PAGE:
Updates of Covid-19

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The Centre informs the Supreme Court that Zydus Cadila will be shot for 12-18 soon.

Latest updates of Covid-19, read more…

Monday, 28th June 2021

The central government stated in an affidavit to the Supreme Court on Saturday that a new coronavirus vaccine manufactured by Indian pharmaceutical company Zydus Cadila will be available shortly for people aged 12 to 18.

The centre also updated the court on its plans to vaccinate all adults in the country by the end of the year, in response to the Supreme Court's critical questioning regarding the vaccine effort that followed a dramatic revision in its policy earlier this month.

It stated that 186.6 crore doses are required to vaccinate the 93-94 crore people above the age of 18.

Walk-in immunizations are now available for people of all ages, and the digital divide is no longer a barrier to vaccine access, according to the statement.

The centre, which described its vaccination policy as "dynamic" rather than "static," said COVID-19 doses are now free for all people over the age of 18 under a new policy that went into effect on Monday.

The centre also stated that it has ordered states to investigate phoney vaccine camps and prosecute those involved.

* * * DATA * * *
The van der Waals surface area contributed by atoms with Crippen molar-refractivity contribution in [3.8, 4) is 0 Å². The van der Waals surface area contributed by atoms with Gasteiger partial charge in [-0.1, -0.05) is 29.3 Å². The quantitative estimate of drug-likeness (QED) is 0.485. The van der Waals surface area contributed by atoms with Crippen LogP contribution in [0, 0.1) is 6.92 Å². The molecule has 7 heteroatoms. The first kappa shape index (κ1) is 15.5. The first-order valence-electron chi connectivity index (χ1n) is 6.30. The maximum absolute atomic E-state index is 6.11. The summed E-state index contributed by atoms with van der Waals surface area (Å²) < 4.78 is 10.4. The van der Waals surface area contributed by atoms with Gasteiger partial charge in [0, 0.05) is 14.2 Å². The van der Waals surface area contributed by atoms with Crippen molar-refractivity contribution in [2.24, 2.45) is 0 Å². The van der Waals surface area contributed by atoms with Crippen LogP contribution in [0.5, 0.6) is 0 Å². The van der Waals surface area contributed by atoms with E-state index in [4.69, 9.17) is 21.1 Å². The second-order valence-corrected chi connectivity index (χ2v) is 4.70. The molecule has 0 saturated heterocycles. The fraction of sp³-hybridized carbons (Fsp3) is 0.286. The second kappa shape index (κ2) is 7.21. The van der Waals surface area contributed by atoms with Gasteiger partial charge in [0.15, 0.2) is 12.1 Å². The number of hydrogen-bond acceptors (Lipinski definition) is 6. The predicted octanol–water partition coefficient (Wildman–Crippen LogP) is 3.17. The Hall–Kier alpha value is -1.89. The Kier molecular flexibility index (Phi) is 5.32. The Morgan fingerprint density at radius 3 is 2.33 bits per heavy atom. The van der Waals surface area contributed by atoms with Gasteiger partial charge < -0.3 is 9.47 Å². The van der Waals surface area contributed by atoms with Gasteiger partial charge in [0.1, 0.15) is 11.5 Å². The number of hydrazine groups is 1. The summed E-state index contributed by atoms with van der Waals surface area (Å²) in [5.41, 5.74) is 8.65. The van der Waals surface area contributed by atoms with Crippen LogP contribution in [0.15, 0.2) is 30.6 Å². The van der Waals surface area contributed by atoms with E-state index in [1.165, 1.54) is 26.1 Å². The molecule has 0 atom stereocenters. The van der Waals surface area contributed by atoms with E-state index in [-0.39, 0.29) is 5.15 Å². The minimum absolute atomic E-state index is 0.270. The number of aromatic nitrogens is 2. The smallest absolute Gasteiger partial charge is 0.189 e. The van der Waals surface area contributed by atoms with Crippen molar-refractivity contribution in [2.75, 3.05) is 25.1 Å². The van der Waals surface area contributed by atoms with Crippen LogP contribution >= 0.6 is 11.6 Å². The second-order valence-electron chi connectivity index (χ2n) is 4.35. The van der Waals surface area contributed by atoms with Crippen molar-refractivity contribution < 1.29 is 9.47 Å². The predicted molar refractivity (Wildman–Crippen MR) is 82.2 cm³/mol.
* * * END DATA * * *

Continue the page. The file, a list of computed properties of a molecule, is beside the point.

It stated that vaccination numbers are made available to the public on a daily basis, emphasising its commitment to transparency.

It added that there is a new voucher plan to make private vaccination centres available to economically disadvantaged parts of society, and that NGOs can purchase these vouchers and distribute them to individuals in need.

Also read: To combat the Delta Variant Surge, South Africa tightens its grip.

"Vaccination for COVID-19 is being carried out in accordance with the universal vaccination programme," the statement stated.

The 375-page government affidavit was filed in the Supreme Court amid mounting fears about the Delta Plus strain of the coronavirus and the possibility of a third wave, just weeks after the second wave of COVID-19 killed thousands and caused unimaginable agony.

In India, where more than half of the population is still unvaccinated, new variations are a concern. Only roughly 5.6 percent of India's adult population has had two doses of the vaccine.

The Supreme Court had said earlier this month in a harshly worded judgement that created significant concerns for the administration that the center's policy of subsidised vaccination for individuals aged 18 to 44 was "arbitrary and unreasonable."

The court also requested that the centre reassess its vaccination strategy and "put on record a roadmap of predicted vaccine availability through 31 December 2021," citing a scarcity of vaccine doses and issues faced by rural residents in getting immunizations.

In a spectacular U-turn less than a week after the scolding, Prime Minister Narendra Modi declared that, beginning June 21, the central will provide vaccines free of charge to all adults over the age of 18 and would reclaim authority of immunisation from states.

The case will be heard in court again on Wednesday.

The News Talkie Bureau



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